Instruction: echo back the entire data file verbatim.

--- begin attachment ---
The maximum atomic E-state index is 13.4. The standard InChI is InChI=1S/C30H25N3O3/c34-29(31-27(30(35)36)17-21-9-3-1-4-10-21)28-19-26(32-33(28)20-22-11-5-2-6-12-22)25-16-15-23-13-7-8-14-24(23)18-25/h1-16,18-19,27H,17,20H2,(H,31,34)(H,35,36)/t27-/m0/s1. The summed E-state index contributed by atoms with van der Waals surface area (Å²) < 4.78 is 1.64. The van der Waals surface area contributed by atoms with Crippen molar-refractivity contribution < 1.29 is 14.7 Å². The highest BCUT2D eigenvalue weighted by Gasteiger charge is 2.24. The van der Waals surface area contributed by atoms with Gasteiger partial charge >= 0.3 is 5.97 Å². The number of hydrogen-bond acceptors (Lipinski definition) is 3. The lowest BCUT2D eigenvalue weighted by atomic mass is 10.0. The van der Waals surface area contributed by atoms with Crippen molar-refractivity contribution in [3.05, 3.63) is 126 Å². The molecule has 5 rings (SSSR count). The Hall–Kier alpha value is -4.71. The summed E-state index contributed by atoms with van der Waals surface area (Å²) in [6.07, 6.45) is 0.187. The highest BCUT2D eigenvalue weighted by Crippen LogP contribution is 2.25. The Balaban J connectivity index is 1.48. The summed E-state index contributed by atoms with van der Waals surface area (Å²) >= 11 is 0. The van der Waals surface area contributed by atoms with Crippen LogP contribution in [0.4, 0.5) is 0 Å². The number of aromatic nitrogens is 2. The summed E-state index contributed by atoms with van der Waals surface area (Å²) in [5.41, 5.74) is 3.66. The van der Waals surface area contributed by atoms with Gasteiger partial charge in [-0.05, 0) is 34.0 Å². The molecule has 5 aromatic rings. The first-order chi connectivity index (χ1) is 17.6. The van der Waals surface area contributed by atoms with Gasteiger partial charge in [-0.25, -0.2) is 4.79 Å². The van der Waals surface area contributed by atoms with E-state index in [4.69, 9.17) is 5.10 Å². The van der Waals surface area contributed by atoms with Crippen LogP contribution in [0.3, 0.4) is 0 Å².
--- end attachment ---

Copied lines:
The maximum atomic E-state index is 13.4. The standard InChI is InChI=1S/C30H25N3O3/c34-29(31-27(30(35)36)17-21-9-3-1-4-10-21)28-19-26(32-33(28)20-22-11-5-2-6-12-22)25-16-15-23-13-7-8-14-24(23)18-25/h1-16,18-19,27H,17,20H2,(H,31,34)(H,35,36)/t27-/m0/s1. The summed E-state index contributed by atoms with van der Waals surface area (Å²) < 4.78 is 1.64. The van der Waals surface area contributed by atoms with Crippen molar-refractivity contribution < 1.29 is 14.7 Å². The highest BCUT2D eigenvalue weighted by Gasteiger charge is 2.24. The van der Waals surface area contributed by atoms with Gasteiger partial charge >= 0.3 is 5.97 Å². The number of hydrogen-bond acceptors (Lipinski definition) is 3. The lowest BCUT2D eigenvalue weighted by atomic mass is 10.0. The van der Waals surface area contributed by atoms with Crippen molar-refractivity contribution in [3.05, 3.63) is 126 Å². The molecule has 5 rings (SSSR count). The Hall–Kier alpha value is -4.71. The summed E-state index contributed by atoms with van der Waals surface area (Å²) in [6.07, 6.45) is 0.187. The highest BCUT2D eigenvalue weighted by Crippen LogP contribution is 2.25. The Balaban J connectivity index is 1.48. The summed E-state index contributed by atoms with van der Waals surface area (Å²) >= 11 is 0. The van der Waals surface area contributed by atoms with Crippen LogP contribution in [0.4, 0.5) is 0 Å². The number of aromatic nitrogens is 2. The summed E-state index contributed by atoms with van der Waals surface area (Å²) in [5.41, 5.74) is 3.66. The van der Waals surface area contributed by atoms with Gasteiger partial charge in [-0.05, 0) is 34.0 Å². The molecule has 5 aromatic rings. The first-order chi connectivity index (χ1) is 17.6. The van der Waals surface area contributed by atoms with Gasteiger partial charge in [-0.25, -0.2) is 4.79 Å². The van der Waals surface area contributed by atoms with E-state index in [4.69, 9.17) is 5.10 Å². The van der Waals surface area contributed by atoms with Crippen LogP contribution in [0.3, 0.4) is 0 Å².